"Parlez moi de cela it is indeed hard work on the ramparts. Infandum dolorem quorum pars magna fui. Take the day duty. What with rising at seven o'clock, and being drilled between a middle-aged and corpulent grocer on one side and a meagre beardless barber's apprentice on the other; what with going to the bastions at eleven, and seeing half one's companions drunk before twelve; what with trying to keep their fists off one's face when one politely asks them not to call one's general a traitor or a poltroon,--the work of the ramparts would be insupportable, if I did not take a pack of cards with me, and enjoy a quiet rubber with three other heroes in some sequestered corner. As for night work, nothing short of the indomitable fortitude of a Parisian could sustain it; the tents made expressly not to be waterproof, like the groves of the Muses,

"' per
Quos et aquea subeant et aurae.'

A fellow-companion of mine tucks himself up on my rug, and pillows his head on my knapsack. I remonstrate--he swears--the other heroes wake up and threaten to thrash us both; and just when peace is made, and one hopes for a wink of sleep, a detachment of spectators, chiefly gamins, coming to see that all is safe in the camp, strike up the Marseillaise. Ah, the world will ring to the end of time with the sublime attitude of Paris in the face of the Vandal invaders, especially when it learns that the very shoes we stand in are made of cardboard. In vain we complain. The contractor for shoes is a staunch Republican, and jobs by right divine. May I ask if you have dined yet?"

"Heavens! no, it is too early. But I am excessively hungry. I had only a quarter of jugged cat for breakfast, and the brute was tough. In reply to your question, may I put another--Did you lay in plenty of stores?"

"Stores? no; I am a bachelor, and rely on the stores of my married friends."

"Poor De Breze! I sympathise with you, for I am in the same boat, and dinner invitations have become monstrous rare."

"Oh, but you are so confoundedly rich! What to you are forty francs for a rabbit, or eighty francs for a turkey?"

"Well, I suppose I am rich, but I have no money, and the ungrateful restaurants will not give me credit. They don't believe in better days."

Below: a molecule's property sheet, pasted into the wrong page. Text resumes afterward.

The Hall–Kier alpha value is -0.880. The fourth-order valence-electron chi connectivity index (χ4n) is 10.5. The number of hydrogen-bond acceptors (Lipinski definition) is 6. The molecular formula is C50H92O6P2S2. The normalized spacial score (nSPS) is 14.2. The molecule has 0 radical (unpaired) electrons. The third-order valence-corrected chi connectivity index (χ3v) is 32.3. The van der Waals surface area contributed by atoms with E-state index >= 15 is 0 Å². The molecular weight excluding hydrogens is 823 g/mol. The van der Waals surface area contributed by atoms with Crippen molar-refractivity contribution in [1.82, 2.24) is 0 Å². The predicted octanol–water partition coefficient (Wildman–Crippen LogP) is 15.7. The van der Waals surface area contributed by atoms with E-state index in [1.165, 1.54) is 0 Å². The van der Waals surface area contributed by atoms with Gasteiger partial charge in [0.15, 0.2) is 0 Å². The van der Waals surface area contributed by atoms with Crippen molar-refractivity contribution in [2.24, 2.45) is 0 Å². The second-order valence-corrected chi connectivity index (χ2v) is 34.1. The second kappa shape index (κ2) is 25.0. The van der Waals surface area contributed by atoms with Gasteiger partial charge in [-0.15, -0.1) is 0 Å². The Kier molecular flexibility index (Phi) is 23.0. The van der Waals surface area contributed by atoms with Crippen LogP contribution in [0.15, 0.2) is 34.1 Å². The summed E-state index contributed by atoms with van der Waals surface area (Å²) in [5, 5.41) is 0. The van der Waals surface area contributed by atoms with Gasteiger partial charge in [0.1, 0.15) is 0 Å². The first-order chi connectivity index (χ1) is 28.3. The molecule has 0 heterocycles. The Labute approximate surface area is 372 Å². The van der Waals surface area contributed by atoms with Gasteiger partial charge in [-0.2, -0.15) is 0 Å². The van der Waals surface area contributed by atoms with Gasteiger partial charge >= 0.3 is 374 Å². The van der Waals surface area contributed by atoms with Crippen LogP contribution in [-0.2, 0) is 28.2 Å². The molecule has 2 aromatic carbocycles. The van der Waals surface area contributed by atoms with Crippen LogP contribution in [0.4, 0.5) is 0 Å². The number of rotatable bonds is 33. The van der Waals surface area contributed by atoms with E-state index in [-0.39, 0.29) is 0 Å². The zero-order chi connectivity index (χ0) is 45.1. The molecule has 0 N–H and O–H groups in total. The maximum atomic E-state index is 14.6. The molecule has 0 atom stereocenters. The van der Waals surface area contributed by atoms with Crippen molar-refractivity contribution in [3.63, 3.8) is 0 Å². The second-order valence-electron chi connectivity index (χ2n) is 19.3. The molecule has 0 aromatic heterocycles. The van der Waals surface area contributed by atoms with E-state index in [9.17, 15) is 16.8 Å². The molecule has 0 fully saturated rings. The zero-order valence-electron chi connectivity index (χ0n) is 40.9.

"How can you want money?"

"Very naturally. I had invested my capital famously-the best speculations--partly in house rents, partly in company shares; and houses pay no rents, and nobody will buy company shares. I had 1,000 napoleons on hand, it is true, when Duplessis left Paris--much more, I thought, than I could possibly need, for I never believed in the siege. But during the first few weeks I played at whist with bad luck, and since then so many old friends have borrowed of me that I doubt if I have 200 francs left. I have despatched four letters to Duplessis by pigeon and balloon, entreating him to send me 25,000 francs by some trusty fellow who will pierce the Prussian lines. I have had two answers: 1st, that he will find a man; 2nd, that the man is found and on his way. Trust to that man, my dear friend, and meanwhile lend me 200 francs."

"Mon cher, desole to refuse; but I was about to ask you to share your 200 francs with me who live chiefly by my pen; and that resource is cut off. Still, il faut vivre--one must dine."

"That is a fact, and we will dine together to-day at my expense; limited liability, though--eight francs a head."

"Generous Monsieur, I accept. Meanwhile let us take a turn towards the Madeleine."

The two Parisians quit the cafe, and proceed up the Boulevard. On their way they encounter Savarin. "Why," said De Breze, "I thought you had left Paris with Madame."